At 520 K, from ∼20 January through ∼13 February, tongues of tropical air were drawn up to very high latitudes (see maps), noticeably decreasing 40–60°EqL H2O. After mid-February, the 520 K vortex was virtually non-existent, though a small core of high H2O values lingered through early March. No significant recovery of the lower stratospheric vortex occurred after the SSW. Compared to the 2006 SSW, during which less complete vortex disappearance and slight recovery were seen, the impact of the 2009 SSW on the lower stratosphere was even more profound and prolonged. Before the SSW, temperatures were well below the threshold for polar stratospheric cloud (PSC) formation (blue contours in Figure 3) from mid-December through ∼24 January. MLS ClO, HCl and O3 (not shown; daily maps available at http://mls.jpl.nasa.gov) indicate extensive chlorine activation and suggest chemical O3 loss during this period, enabled/enhanced by the vortex distortion bringing much of the PSC-processed air into sunlit regions. Early onset of chlorine activation and O3 loss subsequently curtailed by January SSWs has been observed in previous Arctic winters [Singleton et al., 2005; Santee et al., 2008].
 Aura MLS observations of temperature, geopotential height and trace gases make possible a comprehensive overview of dynamics and transport during the most prolonged and strongest major SSW on record, in January 2009. Previously observed intense SSWs in January were vortex displacement events, whereas the 2009 SSW split the vortex. Some features of the 2009 SSW were similar to those of the long-lasting SSW in January 2006: The stratopause dropped dramatically and broke down, then reformed at very high (∼75–80 km) altitude. This stratopause behavior was not well represented in GEOS-5 (and other) DAS analyses, in which observations provide direct constraints only up to ∼50 km. Enhanced descent brought high CO down into an unusually strong reestablished USLM vortex. The middle stratospheric vortex reformed weakly. Other features of the 2009 SSW contrast with the behavior in 2006: There was a stronger geopotential height maximum in the lowermost stratosphere associated with forcing the 2009 SSW; winds reversed to easterly more rapidly, reverted to westerlies more slowly, and the reversal extended farther down into the upper troposphere/lower stratosphere. Trace gases were mixed out of the vortex rapidly, primarily during the decay of vortex fragments, after the 2009 SSW, as opposed to more gradually (beginning before the SSW) in 2006; except for a small lingering core of high CO in the upper stratosphere, mixing out of the vortex was more complete in 2009 than in 2006. More persistent well-defined fragments of vortex and anticyclone air were observed in 2009 than in 2006. The 2009 lower stratospheric vortex dissipated more completely than that in 2006 and showed no sign of recovery. More rapid wind reversal has previously been shown to be associated with vortex split than with vortex displacement events (CP07), and the synoptic evolution of the two large vortex fragments in 2009, with vortex air remaining largely well confined in each until after the split, suggests that differences in transport are also related to the differing character of the 2009 and 2006 SSWs. Extensive satellite observations of the 2006 and 2009 SSWs covering the upper troposphere through the mesosphere allow us to characterize these events in unprecedented detail. Further studies of these extreme events, including implications for stratospheric ozone loss and stratosphere-troposphere exchange, are in progress. Also under investigation are coupled circulation anomalies from the mesosphere through the troposphere (J. N. Lee et al., Aura Microwave Limb Sounder observations of the Northern Annular Mode: From the mesosphere to the upper troposphere, submitted to Geophysical Research Letters, 2009), effects of stratosphere-troposphere coupling on tropospheric weather, and the nature of the forcing.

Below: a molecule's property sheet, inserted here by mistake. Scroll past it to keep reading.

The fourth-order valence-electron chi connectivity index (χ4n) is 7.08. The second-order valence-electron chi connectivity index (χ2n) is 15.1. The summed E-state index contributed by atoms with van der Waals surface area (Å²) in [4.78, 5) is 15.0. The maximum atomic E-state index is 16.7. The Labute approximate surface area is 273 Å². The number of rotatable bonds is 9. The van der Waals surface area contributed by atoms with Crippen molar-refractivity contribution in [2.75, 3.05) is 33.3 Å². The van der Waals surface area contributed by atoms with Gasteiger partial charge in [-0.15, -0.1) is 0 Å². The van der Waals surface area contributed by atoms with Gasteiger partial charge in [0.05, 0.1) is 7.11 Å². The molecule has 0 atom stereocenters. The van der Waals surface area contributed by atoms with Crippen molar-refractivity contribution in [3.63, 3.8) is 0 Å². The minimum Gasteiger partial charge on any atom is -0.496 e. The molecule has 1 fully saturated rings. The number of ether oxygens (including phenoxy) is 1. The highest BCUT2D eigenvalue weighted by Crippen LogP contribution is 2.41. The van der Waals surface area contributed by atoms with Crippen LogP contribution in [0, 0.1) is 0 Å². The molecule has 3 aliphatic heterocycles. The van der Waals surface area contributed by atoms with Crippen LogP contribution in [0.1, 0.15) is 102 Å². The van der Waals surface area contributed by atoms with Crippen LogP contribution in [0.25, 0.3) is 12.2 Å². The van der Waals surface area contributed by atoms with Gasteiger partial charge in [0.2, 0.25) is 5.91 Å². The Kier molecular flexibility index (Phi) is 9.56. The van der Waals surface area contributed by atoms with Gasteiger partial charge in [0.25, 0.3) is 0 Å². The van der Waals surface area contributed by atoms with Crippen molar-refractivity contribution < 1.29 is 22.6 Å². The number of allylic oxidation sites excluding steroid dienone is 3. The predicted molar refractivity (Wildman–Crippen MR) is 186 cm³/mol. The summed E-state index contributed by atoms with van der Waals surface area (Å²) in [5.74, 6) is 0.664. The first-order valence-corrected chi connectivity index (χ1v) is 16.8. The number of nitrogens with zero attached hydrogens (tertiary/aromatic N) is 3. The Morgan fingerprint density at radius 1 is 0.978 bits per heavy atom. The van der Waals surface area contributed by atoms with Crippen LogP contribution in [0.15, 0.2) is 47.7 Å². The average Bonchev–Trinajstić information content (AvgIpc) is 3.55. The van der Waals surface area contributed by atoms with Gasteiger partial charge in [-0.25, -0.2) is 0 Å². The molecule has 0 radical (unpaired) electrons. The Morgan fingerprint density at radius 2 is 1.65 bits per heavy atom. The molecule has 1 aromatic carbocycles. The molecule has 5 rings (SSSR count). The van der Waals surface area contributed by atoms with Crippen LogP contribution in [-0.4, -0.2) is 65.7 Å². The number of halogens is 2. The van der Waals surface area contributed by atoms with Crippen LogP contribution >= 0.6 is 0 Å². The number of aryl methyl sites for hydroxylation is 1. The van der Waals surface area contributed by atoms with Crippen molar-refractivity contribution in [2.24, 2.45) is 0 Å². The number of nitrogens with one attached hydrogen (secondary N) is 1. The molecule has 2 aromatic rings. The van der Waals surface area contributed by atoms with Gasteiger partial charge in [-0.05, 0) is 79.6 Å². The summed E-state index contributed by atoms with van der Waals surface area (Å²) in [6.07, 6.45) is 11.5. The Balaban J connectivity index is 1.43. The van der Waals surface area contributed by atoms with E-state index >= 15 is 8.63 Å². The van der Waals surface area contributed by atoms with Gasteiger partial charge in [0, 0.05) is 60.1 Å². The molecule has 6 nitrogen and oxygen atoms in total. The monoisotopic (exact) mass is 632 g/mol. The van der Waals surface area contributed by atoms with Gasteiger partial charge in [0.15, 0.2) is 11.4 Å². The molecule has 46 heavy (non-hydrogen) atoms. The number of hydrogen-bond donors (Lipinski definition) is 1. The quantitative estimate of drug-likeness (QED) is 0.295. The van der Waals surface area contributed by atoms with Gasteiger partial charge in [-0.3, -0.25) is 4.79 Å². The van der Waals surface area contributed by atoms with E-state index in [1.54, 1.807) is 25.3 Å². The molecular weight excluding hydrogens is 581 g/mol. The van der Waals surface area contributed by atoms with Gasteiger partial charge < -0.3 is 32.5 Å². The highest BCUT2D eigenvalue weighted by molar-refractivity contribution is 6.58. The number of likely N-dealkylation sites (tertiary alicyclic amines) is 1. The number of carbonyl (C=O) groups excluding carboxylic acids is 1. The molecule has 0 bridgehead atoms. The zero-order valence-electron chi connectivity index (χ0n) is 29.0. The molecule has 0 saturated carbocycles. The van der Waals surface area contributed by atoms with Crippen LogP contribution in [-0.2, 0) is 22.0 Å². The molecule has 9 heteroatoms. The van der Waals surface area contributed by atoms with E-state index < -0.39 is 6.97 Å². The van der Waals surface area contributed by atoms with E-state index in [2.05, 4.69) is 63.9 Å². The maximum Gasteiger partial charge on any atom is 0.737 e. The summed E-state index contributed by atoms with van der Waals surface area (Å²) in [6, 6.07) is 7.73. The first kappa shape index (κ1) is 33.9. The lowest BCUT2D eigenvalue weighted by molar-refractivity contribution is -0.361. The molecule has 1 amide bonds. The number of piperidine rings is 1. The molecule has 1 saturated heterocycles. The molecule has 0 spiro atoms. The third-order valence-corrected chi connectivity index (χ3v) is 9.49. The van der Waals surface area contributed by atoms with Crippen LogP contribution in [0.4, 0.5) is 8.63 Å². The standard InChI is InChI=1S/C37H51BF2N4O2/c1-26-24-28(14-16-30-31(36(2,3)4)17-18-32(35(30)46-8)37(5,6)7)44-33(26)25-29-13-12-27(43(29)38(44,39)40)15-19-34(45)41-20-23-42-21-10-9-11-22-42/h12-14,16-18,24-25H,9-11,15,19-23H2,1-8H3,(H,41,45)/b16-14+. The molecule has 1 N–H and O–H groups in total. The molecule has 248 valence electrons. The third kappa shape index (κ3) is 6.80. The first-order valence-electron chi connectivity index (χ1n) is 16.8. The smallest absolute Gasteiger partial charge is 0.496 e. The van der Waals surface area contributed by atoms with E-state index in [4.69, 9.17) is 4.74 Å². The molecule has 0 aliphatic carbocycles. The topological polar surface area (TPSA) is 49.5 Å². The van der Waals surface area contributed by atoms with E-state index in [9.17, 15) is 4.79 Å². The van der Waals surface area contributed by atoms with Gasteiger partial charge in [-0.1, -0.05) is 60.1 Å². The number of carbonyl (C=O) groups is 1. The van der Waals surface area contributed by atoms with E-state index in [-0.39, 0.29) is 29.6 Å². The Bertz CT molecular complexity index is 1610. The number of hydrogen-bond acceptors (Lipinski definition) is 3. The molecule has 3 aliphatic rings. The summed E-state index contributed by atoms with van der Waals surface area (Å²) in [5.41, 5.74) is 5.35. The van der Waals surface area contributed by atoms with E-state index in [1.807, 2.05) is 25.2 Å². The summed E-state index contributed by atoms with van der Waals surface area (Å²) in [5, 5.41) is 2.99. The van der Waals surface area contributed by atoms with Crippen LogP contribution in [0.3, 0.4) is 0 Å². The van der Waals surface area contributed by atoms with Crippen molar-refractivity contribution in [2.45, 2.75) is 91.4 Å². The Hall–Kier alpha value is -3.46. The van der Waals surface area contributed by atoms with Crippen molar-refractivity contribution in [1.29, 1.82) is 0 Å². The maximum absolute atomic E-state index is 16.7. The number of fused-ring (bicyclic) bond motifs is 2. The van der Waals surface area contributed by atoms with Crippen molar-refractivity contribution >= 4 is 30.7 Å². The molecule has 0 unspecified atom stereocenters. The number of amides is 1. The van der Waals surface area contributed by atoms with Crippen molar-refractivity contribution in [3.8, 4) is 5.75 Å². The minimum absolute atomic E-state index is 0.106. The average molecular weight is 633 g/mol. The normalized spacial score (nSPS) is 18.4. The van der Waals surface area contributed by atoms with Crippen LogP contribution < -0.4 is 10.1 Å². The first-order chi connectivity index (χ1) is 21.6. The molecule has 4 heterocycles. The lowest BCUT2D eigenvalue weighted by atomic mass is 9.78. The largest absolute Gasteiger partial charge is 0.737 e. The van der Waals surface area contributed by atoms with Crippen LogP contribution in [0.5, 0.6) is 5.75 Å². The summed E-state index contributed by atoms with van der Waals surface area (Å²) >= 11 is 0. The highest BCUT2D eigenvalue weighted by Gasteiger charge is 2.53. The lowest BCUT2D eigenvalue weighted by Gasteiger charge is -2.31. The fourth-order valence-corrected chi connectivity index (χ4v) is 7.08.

We thank the MLS Team for their support; NASA's GMAO for the GEOS-5 analyses; and Ken Minschwaner, Dong Wu, Doug Allen, and Michaela Hegglin for helpful discussions. Research at the Jet Propulsion Laboratory, California Institute of Technology, is done under contract with the National Aeronautics and Space Administration.